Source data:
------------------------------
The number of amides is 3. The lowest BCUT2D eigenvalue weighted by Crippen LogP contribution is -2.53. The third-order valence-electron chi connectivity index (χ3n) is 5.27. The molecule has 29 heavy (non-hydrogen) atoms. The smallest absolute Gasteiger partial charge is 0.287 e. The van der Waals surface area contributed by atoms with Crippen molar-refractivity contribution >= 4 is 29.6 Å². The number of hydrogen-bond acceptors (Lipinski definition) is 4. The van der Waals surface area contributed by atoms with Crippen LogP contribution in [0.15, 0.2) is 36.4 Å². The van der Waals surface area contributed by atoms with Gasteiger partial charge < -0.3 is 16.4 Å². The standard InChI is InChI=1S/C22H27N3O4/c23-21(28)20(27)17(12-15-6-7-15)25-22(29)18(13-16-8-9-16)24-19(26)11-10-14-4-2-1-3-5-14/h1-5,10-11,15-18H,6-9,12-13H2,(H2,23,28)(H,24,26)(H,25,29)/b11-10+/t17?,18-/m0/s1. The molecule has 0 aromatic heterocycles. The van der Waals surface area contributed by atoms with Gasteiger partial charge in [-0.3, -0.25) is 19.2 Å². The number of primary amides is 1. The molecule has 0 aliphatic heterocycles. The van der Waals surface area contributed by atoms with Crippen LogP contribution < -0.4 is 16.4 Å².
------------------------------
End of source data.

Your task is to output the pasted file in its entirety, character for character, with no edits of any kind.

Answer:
The number of amides is 3. The lowest BCUT2D eigenvalue weighted by Crippen LogP contribution is -2.53. The third-order valence-electron chi connectivity index (χ3n) is 5.27. The molecule has 29 heavy (non-hydrogen) atoms. The smallest absolute Gasteiger partial charge is 0.287 e. The van der Waals surface area contributed by atoms with Crippen molar-refractivity contribution >= 4 is 29.6 Å². The number of hydrogen-bond acceptors (Lipinski definition) is 4. The van der Waals surface area contributed by atoms with Crippen LogP contribution in [0.15, 0.2) is 36.4 Å². The van der Waals surface area contributed by atoms with Gasteiger partial charge < -0.3 is 16.4 Å². The standard InChI is InChI=1S/C22H27N3O4/c23-21(28)20(27)17(12-15-6-7-15)25-22(29)18(13-16-8-9-16)24-19(26)11-10-14-4-2-1-3-5-14/h1-5,10-11,15-18H,6-9,12-13H2,(H2,23,28)(H,24,26)(H,25,29)/b11-10+/t17?,18-/m0/s1. The molecule has 0 aromatic heterocycles. The van der Waals surface area contributed by atoms with Gasteiger partial charge in [-0.3, -0.25) is 19.2 Å². The number of primary amides is 1. The molecule has 0 aliphatic heterocycles. The van der Waals surface area contributed by atoms with Crippen LogP contribution < -0.4 is 16.4 Å².